How a Lack of ‘Visual Clarity’ May Be Driving People Away from Your Church
One of the key ways a church conveys authenticity is by ensuring that what a person sees and experiences when he or she walks into your worship service is consistent with the messages heard or communicated in the service. The Aspen/Barna study Making Space for Millennials refers to this consistency between experience and messaging as visual clarity.
“Visual clarity is huge,” says Taylor Snodgrass who embarked on a church road trip to discover churches that were doing a good job of reaching 20-somethings. “We walked into a few churches that didn’t have good signage, and we just wandered around. We weren’t sure where to go—and Millennials don’t want to ask. We just want to go in and experience the space without having to ask someone, especially if it’s our first time at church.”
Practically speaking, Millennials in the Aspen/Barna study expressed an appreciation for clear signage for where to go once they enter the church and where to find information.
“We don’t want to feel stress when we go into church,” Snodgrass says. “The logistics of a building shouldn’t be a barrier for people coming into church. The biggest thing is to create a welcoming space that isn’t confusing.”
“More philosophically, Millennials want to be able to answer the questions ‘Where am I?’ and ’What’s expected of me?’ by looking for cues in their surroundings,” says Barna Group President David Kinnaman.
“Old church [buildings] were built to connect people to God,” Kinnaman says. “The altar, the stained glass windows, the soaring ceiling that pointed to the heavens—every element was designed to create a link between human and divine.”
“The cathedral is powerfully symbolic, connecting our world to the one above,” says Derek DeGroot, director of design and integrated services for Aspen Group. “But it’s also a common symbol of church in the secular world, frequently featured in TV shows, movies and in literature. Perhaps this standard Hollywood depiction has allowed the traditional church to be a standout symbol of Christianity, where the modern day church works so hard to blend into its culture.”
Many modern churches are explicitly constructed not to look and feel too much like a religious place. “A modern church is designed to host activities, and these activities point the people to God. But strip away those activities, and you might as well be at a community college or a performing arts center or, heaven help us, an airport terminal,” Kinnaman observes.
So do we need to start building cathedrals again just because so many unchurched people are fond of them? Not so fast.
When Barna Research asked Millennials to choose from word pairings to describe their vision of the ideal church, a two-thirds majority or greater picked “community” (78%) over “privacy” (22%); and “casual” (64%) over “dignified” (36%).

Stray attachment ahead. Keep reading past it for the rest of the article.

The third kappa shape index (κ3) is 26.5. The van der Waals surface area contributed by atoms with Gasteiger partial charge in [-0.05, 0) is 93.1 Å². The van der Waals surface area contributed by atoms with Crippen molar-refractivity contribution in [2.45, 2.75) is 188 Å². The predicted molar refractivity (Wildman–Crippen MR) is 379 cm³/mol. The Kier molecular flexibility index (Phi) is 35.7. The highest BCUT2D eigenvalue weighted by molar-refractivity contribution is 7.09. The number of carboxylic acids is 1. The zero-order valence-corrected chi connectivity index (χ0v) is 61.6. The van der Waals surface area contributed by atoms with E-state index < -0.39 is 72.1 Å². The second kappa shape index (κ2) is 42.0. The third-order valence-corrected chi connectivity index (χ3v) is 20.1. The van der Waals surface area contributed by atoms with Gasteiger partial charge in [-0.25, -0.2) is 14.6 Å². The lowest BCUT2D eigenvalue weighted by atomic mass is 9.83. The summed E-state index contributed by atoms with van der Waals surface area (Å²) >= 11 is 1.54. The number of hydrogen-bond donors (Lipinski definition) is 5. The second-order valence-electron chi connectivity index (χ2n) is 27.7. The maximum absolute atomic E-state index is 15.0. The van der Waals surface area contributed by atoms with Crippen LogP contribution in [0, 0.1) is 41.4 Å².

Words like “sanctuary,” “classic” and “quiet” could be associated with more traditional church buildings—yet less than half of survey respondents preferred the word “traditional” over “modern.”
“Though many of them aspire to a more traditional church experience, in a beautiful building steeped in history and religious symbolism, they are more at ease in a modern space that feels more familiar than mysterious,” says Kinnaman.
Instead of building cathedral-type structures, churches would do well to focus on designing for clarity.
“Someone once told me that when you walk into a space, you decide within three seconds if you like the space or not,” says Snodgrass. “It’s true. I’d walk in and say, ‘I hate this space,’ or ‘I love this space.’”
He recalls a visit to an old church in Portland, Oregon, that lacked “slick Helvetica signs.”
“It wasn’t a problem because there was just a flight of stairs to walk up into the worship area,” Snodgrass says. “No lobby. Upstairs there was a rag-tag bunch of chairs set up everywhere and a drum set that had never been used, and people walking around with coffee. There were no pews. Something about it was very Portland.”
This church didn’t offer any traditional visual cues that it was a church, and yet Snodgrass’s experience highlights the power of visual clarity—people can tell immediately what a space is for and what they should do next, and the physical space rings true to the culture of the church itself.
Good design can make it crystal clear who a church is, what they believe, and what they are there to do. “Budgets are and may always be the biggest hurdle to overcome in creating great space,” says DeGroot.
So how do you create great spaces on a shoestring budget that resonate with Millennials?
DeGroot advises churches to first concentrate on one or two areas and make those spaces feel special.
“Instead of spreading funds equally throughout the facility, make your spaces utilitarian in general but go the extra mile in a few areas. Keep your structures simple, and instead invest more of your building budget on finishes, furniture and technology that display great thought and care. Limit expensive materials to a few choice facades or a special landscape feature.”
Is your church visually clear? Do people know where to go and what to do once they enter your building?